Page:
Bulletproof font-face syntax with SASS and Rails

June 17, 2013 Ward Penney

The Bulletproof font-face syntax effectively gives you broad browser support for your fancy (or austere) web fonts. However, using the Bulletproof font-face syntax with SASS carries a couple of gotchas. Reference this article when you are starting a new project and setting up the fonts. This technique implies you are Rails 3.2.3 (or greater) because it uses the font-path asset helper. If you are not using Rails, see the note at the bottom.

TL;DR A handy mixin

Step 1: Use this:

// mixin for bullet proof font declaration syntax
@mixin declare-font-face($font-family, $font-filename, $font-weight : normal, $font-style :normal, $font-stretch : normal) {
@font-face {
font-family: '#{$font-family}';
src: url(font-path('#{$font-filename}.eot'));
src: url(font-path('#{$font-filename}.eot?#iefix')) format('embedded-opentype'),
url(font-path('#{$font-filename}.woff')) format('woff'),
url(font-path('#{$font-filename}.ttf')) format('truetype'),
url(font-path('#{$font-filename}.svg##{$font-family}')) format('svg');
font-weight: $font-weight;
font-style: $font-style;
font-stretch: $font-stretch;

Step 2: Write one line for each of your fonts you include:

@include declare-font-face('Gill Sans', 'Gill-Sans-MT-Pro-Light', 200);
@include declare-font-face('Gill Sans', 'Gill-Sans-MT-Pro-Italic', 400, italic);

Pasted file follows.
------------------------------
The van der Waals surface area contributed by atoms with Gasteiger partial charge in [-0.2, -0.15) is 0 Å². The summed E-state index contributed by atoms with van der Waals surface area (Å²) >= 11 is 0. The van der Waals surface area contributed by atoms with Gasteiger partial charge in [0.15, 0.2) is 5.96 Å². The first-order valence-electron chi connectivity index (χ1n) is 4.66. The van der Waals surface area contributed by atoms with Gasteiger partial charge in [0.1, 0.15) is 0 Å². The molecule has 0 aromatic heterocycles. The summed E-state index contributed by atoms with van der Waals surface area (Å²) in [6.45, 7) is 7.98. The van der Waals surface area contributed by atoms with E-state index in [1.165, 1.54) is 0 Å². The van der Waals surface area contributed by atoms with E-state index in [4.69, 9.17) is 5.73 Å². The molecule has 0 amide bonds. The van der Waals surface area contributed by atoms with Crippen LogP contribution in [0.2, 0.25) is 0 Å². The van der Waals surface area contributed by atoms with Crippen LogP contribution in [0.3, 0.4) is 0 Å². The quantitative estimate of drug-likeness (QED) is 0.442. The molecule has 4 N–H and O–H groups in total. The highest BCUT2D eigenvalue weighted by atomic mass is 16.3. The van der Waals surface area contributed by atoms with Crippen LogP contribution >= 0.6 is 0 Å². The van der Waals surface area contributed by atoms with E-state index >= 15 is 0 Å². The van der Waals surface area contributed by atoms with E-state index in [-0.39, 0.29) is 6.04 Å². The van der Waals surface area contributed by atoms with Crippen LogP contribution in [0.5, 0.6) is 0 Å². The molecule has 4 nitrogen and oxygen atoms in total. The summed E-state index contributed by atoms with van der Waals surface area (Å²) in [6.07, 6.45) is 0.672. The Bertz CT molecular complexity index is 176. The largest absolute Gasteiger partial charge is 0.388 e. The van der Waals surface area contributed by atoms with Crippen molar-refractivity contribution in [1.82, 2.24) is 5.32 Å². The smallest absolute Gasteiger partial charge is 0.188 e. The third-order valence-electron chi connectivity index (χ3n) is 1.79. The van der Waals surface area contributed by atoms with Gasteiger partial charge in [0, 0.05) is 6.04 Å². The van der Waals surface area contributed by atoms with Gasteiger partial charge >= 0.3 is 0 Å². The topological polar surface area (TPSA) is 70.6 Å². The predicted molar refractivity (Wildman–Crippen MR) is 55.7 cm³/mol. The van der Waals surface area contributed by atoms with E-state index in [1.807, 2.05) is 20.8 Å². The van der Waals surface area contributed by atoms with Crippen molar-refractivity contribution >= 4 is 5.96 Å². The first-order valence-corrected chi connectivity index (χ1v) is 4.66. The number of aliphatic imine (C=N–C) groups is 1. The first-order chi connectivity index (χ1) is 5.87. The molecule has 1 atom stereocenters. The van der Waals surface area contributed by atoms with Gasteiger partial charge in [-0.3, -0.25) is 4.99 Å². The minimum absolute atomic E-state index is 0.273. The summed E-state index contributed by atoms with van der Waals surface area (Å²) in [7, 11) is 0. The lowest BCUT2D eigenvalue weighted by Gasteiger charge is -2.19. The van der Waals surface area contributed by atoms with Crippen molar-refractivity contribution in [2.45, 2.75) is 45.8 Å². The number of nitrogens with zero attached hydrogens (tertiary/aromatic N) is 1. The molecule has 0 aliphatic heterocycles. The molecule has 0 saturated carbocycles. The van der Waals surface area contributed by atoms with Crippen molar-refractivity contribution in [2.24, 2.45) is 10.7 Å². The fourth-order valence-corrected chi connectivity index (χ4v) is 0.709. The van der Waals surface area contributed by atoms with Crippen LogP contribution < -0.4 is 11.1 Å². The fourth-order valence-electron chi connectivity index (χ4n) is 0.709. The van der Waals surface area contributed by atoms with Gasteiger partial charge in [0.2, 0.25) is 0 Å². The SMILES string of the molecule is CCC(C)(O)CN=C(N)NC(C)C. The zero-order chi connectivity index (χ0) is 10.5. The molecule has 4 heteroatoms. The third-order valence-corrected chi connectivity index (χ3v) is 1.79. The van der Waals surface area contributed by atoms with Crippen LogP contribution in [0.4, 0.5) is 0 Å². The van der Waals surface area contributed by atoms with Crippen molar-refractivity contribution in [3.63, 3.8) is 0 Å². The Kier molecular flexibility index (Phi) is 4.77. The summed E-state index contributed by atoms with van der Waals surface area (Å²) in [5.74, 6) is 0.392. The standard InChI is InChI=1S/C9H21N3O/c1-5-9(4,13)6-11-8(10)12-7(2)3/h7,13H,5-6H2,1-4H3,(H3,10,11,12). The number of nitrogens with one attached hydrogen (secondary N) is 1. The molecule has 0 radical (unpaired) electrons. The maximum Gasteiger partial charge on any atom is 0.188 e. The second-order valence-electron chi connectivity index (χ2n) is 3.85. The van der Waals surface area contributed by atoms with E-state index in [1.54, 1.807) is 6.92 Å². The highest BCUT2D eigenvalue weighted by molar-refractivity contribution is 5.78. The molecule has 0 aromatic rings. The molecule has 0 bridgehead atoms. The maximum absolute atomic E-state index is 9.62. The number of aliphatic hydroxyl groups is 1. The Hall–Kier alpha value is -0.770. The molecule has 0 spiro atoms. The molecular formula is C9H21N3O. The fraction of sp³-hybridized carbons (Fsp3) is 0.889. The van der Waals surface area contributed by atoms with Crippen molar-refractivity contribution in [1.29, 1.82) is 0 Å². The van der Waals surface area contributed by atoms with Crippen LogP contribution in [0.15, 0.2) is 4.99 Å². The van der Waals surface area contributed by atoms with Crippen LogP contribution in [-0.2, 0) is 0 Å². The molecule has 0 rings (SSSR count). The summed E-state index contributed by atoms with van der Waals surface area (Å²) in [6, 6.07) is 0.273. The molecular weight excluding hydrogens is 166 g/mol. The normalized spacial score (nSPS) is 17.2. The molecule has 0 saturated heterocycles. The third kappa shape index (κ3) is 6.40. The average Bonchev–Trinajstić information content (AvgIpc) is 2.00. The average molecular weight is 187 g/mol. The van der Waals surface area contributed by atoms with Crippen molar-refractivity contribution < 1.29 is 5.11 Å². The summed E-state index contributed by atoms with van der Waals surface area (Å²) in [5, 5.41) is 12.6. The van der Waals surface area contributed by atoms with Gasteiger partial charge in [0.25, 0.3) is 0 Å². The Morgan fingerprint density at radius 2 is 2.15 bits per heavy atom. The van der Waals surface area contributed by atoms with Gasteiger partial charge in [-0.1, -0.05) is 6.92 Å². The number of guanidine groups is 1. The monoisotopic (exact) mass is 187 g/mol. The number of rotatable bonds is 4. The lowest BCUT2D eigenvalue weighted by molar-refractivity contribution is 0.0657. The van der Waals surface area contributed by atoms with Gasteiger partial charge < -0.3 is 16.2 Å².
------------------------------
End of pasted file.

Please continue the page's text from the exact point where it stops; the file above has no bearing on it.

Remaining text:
Step 3: Party

The Tricks of Bulletproof font-face syntax with SASS

It uses SCSS syntax, because SCSS can do multi-line and SASS can’t. It’s fine if you use SASS syntax, just name this file .scss and @import it just the same.

The mixin has defaults for last three parameters (denoted by the colons in the method signature). This way, you don’t have to go out of your way to specify normal each time.

It uses the font-path inside of the url(…). That is because I have seen lots of bugs with complex file names for the font files, and the quotes guarantee the file will be found. Either rename all your fonts with no dashes or spaces or other weird characters, or use this trick.

This isn’t really a trick, but it is more convienent to put all font variants inside the same font-family. It just makes it easier to have everything as “Gill Sans” and change the font-weight: italic, rather than having “Gill Sans” and “Gill Sans Italic” and however other many variants you have.

The original trick: Originally developed by Paul Irish (Bulletproof font-face syntax) and more recently by Fontspring (The New Bulletproof syntax), the syntax gives you broad browser support for your web fonts. IE8 loads the first .eot file and is done, but it “tricks” IE9 by relying on a bug in the parser. It dies on the question mark in the second line, and doesn’t continue on to the other file formats (which don’t work in IE9, and would cause it to not display). The other formats are handled by Safari, Chrome and Firefox, and carry no such trickery.

Not using Rails?

If you are not using rails, the “font-path” mixin will not be available to you. It’s ok! The mixin is still handy. Just replace all the uses of “font-path” with the correct path to your assets. For example, if your assets reside in the “public” folder, then change “font-path(…)” to “/public/…”.

Thank You

And be sure to follow me on twitter for new fancy posts!

About the Author


PivotalR Improves the Scalability and Performance of In-Database Analytics
PivotalR Improves the Scalability and Performance of In-Database Analytics

One of the greatest challenges while working with big datasets concerns the need to move information out of...

When is done, done?
When is done, done?

When you get into the rhythm of pushing new features through the product development lifecycle, it can be a...

SpringOne 2021

Register Now